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The Last Kiss pairs these uncompelling characters with techniques, images, and sensibilities reminiscent of Braff’s past work. Thus, it’s no surprise that the film evokes an unfavorable comparison. One of these similar techniques and sensibilities that I’m talking about is dialogue. The Last Kiss is a film that often speaks in platitudes and aphorisms. Scrubs also had a fondness for this type of grandiloquent speech, with scenes of Braff’s J.D. waxing about life being a common fixture of the show. However, Scrubs would often carry its bombastic musing to intriguing places. Some examples of this include a Season Five episode, where J.D. grapples with complexities of his hero-worship of Dr. Cox. Even more spectacular was a Season 8 episode, where the consequences of J.D.’s move from away from the Sacred Heart hospital were handled with more nuance and realism than almost all other sitcoms.

The Last Kiss is the inverse of this. In the film’s opening we get a scene that is eerily reminiscent of Scrubs’ style, yet missing the show’s efficacy for fully exploring its themes. Basically, Michael and Jenna have gathered for dinner with her parents Stephen and Anna, played by Tom Wilkinson and Blythe Danner (who both are definitely slumming it). In voice-over, Michael begins to relay the rather banal predicament in which he has found himself. Despite the fact that Jenna is apparently the… “perfect” girl, Michael is still in a malaise, unsure if he wants to fully commit even though she will soon squirt out his hobgoblin.

In another ephemeral nod to Braff’s T.V. work, this dinner scene actually contains a moment of Scrubs-like humor, the type of gawky awkwardness that Braff excels at exuding. Upon hearing of Jenna’s impending pregnancy, Stephen and Anna go into gushing parents mode, embracing the younger couple while cooing their congratulations. Instead of hugging Michael however, Anna pats him on his slicked back hair. When Goldwyn cuts to Braff it becomes abundantly clear that his character was expecting an embrace, even lifting his arms a bit in preparation for a seated hug, before pulling back in embarrassment. This is maybe the most affecting moment in the film, but it is also more than a little bizarre. This type of goofy behavior never reappears during The Last Kiss, indicating that the production had some cognizance of how Braff’s appeal had functioned in the past, but was incapable of applying it successfully in this context. The film never really returns to the material Braff discusses via voice-over. There is no parsing of what it is about Michael that makes him a commit-a-phobe. It also doesn’t address the character of Jenna, and attempt to understand why Braff perceives her to be (on paper) the perfect girl.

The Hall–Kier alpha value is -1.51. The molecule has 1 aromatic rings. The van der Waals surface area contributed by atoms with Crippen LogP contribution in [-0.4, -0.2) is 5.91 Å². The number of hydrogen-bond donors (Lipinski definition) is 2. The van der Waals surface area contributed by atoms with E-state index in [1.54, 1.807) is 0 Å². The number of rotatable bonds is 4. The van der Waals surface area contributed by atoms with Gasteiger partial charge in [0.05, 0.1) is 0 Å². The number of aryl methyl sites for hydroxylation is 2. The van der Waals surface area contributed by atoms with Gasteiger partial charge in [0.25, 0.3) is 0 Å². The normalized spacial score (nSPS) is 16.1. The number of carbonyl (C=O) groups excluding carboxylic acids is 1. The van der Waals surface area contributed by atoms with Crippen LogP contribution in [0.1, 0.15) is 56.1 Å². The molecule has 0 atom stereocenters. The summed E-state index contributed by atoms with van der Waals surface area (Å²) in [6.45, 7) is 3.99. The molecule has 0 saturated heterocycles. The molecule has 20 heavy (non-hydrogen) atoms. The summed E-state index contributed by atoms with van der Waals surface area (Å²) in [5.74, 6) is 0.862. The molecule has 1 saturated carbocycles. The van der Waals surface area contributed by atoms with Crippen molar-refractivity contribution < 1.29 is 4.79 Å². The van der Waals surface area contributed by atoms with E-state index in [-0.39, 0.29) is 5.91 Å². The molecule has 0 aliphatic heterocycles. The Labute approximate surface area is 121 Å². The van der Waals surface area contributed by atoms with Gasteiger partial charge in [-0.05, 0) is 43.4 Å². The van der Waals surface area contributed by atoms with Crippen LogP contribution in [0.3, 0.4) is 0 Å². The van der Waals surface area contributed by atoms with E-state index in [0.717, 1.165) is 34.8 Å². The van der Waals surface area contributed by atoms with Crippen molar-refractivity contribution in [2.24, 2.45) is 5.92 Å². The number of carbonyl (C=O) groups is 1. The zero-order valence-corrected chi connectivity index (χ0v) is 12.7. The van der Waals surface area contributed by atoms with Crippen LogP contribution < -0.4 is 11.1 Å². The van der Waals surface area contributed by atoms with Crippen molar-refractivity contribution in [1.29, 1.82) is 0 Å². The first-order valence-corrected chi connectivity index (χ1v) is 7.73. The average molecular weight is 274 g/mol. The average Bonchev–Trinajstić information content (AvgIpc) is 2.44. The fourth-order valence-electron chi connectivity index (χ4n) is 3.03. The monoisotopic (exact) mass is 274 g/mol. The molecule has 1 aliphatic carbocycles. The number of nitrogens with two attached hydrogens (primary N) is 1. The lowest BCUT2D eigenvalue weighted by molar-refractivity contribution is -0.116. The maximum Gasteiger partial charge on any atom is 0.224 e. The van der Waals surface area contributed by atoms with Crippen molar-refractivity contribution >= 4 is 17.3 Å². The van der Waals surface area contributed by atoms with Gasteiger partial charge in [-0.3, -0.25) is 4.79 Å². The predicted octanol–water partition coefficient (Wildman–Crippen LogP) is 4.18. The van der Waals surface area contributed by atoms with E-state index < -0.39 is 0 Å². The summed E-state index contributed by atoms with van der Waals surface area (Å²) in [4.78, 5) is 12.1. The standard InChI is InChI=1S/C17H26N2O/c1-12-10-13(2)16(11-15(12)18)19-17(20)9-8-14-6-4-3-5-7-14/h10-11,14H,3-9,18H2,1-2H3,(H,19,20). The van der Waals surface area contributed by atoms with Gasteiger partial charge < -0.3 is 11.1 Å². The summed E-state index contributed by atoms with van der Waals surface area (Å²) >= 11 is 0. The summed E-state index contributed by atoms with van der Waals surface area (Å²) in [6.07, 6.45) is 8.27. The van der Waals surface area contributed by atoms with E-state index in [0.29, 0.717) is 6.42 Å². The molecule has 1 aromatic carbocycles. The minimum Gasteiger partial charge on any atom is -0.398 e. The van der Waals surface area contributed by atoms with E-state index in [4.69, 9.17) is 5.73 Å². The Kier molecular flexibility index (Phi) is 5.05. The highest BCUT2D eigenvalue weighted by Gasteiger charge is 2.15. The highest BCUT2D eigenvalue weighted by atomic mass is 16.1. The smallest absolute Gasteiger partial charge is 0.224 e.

Now, it isn’t a fair comparison maybe to pit The Last Kiss against Scrubs. The two pieces of work belong to different mediums, and it isn’t surprising that Scrubs was more successful in working through its various themes (considering the fact that it was on the air for nearly a decade). Still, the point is that by channeling the style and tone of Braff’s past successes, but not providing strong enough substance, Goldwyn’s film leaves itself open to greater scrutiny, as what is missing is so glaringly obvious.

The Last Kiss’s final sections are also big and hollow, although they riff on Garden State’s style as opposed to Scrubs. The scene involves Braff attempting to win back Jenna, after admitting that he has stolen a smooch or two from the nubile stalker Kim (played by Rachel Bilson). This scene is the stuff of pure fantasy, featuring Michael frantically chasing Jenna down at her parent’s house, which then leads to a confrontation between the little twirp and Stephen. Trading platitude after platitude, the conversation between Braff and Wilkinson gradually becomes ridiculous. It eventually culminates with Michael saying something vague about how much he loves Jenna, to which Wilkinson’s Stephen responds with the gutbuster that if Michael doesn’t “give up” on trying to win Jenna back then he “can’t fail.”